Bay-Rama Parade Marches Through New Baltimore
Despite a slow start caused by rain, Bay-Rama organizers say Saturday and Sunday’s sunny skies brought a lot more festivalgoers to the city, many coming to view the parade Sunday.
Hundreds of festivalgoers lined Green Street in New Baltimore Sunday to watch a variety of colorful, entertaining floats and parade entrants march in the Bay-Rama Parade.
People of all ages watched and cheered as bagpipers, marching bands, classic cars and boats made their way through downtown New Baltimore in the parade, capping off the five-day Bay-Rama Fishfly Festival.
The parade featured about 100 units, including groups from Anchor Bay High School, pageant queens from nearby communities, local church groups, the Vietnam Veterans of America color guard from Chapter 154 and historical societies from New Baltimore and Chesterfield.
New Baltimore Police Chief Tim Wiley and Mayor Larry Smith made on-foot appearances in the parade lineup. New Baltimore citizen of the year, North Shore Church Pastor Chris Steinle, and business of the year, Washington Street Wine House, were also represented in the parade.
The Anchor Bay band marched through playing Cee Lo Green’s “Forget You,” and members of the School of Rock in St. Clair Shores came by on a float as they performed “Crazy Train” by Ozzy Osbourne.
Chesterfield Township resident Veronica Manning and her 11-year-old daughter Erica came out to the festival Sunday to have some fun.
“It’s just really fun,” said Erica, who had already enjoyed the fun house, giant slide and roller coaster.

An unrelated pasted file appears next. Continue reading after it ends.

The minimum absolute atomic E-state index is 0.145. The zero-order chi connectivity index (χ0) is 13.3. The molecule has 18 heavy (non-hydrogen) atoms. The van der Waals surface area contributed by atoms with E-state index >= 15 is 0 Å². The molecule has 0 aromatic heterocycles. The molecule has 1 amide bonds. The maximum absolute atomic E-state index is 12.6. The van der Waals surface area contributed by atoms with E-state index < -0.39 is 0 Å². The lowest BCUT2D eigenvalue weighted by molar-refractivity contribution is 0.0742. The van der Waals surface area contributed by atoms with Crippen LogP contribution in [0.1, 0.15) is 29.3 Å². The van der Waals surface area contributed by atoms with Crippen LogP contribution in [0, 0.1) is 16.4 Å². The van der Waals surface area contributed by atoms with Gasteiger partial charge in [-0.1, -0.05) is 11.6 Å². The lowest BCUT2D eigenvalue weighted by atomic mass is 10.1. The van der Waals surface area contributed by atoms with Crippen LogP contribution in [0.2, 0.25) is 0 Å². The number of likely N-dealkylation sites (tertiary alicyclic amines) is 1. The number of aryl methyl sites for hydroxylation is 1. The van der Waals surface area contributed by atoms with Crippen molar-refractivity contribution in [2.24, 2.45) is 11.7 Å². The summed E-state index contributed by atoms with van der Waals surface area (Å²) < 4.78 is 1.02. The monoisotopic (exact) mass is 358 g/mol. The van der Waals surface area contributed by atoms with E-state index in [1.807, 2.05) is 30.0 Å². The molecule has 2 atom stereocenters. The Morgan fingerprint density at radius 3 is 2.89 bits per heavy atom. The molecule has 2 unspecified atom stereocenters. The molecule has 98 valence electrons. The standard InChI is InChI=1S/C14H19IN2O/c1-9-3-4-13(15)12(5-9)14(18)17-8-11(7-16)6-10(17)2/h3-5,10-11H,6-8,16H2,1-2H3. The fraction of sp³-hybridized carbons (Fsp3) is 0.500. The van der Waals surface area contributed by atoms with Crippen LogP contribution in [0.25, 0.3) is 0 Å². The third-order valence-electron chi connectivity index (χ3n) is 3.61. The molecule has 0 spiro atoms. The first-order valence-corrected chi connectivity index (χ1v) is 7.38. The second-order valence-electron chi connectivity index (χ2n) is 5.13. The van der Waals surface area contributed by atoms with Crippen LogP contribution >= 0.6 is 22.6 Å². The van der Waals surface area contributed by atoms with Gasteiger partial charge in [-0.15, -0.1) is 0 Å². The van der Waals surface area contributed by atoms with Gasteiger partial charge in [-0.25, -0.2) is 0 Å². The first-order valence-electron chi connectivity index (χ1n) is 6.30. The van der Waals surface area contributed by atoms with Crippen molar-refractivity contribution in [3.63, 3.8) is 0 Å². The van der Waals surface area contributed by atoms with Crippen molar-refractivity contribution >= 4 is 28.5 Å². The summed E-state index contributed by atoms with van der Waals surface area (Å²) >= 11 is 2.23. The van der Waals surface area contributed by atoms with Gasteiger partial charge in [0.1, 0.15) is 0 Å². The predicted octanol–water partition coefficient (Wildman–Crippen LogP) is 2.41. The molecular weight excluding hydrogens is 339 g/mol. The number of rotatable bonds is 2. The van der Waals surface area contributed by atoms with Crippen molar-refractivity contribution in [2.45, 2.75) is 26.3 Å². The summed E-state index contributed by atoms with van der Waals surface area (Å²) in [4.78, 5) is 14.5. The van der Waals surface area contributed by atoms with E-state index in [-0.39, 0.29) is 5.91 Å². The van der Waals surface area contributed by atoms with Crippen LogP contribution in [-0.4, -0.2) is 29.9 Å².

“It’s nice because we get to see so many people that we know and went to school with,” Veronica added.
Weather Puts a Damper on Early Festival Attendance
The 47th annual Bay-Rama Fishfly Festival kicked off in New Baltimore on Wednesday, June 22, and ran through Sunday, June 26.
Festival organization president John Dupray said Sunday that cloudy and rainy weather got the festival off to a slow start.
“Bay-Rama is an outdoor event and we are affected by the weather to a great extent,” he said. “All the rain had a dampening effect.”
But the sunny skies that were seen on Saturday and Sunday more than likely made up for the lack of early attendance.
“When the sun came out Saturday we had a very good turnout both on the midway and in the tent,” Dupray said. “It more than made up for it. We also had a nice turnout for the fireworks Thursday.”
An estimated 36,000 people attended the five-day festival.
Despite the poor weather conditions at the start of the festival, organizers said they still expect to bring in a decent amount of profits, which are put back into the community in various forms throughout the year.
“I think we’re going to do well," Dupray added. “Last year was a very good year and it’s going to be close to that.”
Terry Vandermeer, who runs the festival tent, said he expects to bring in about a few thousand dollars more than he did last year after working to upgrade the quality of performing musicians to draw in a larger crowd.
“Last night (Saturday) we couldn’t move in the tent because there were so many people,” Vandermeer said.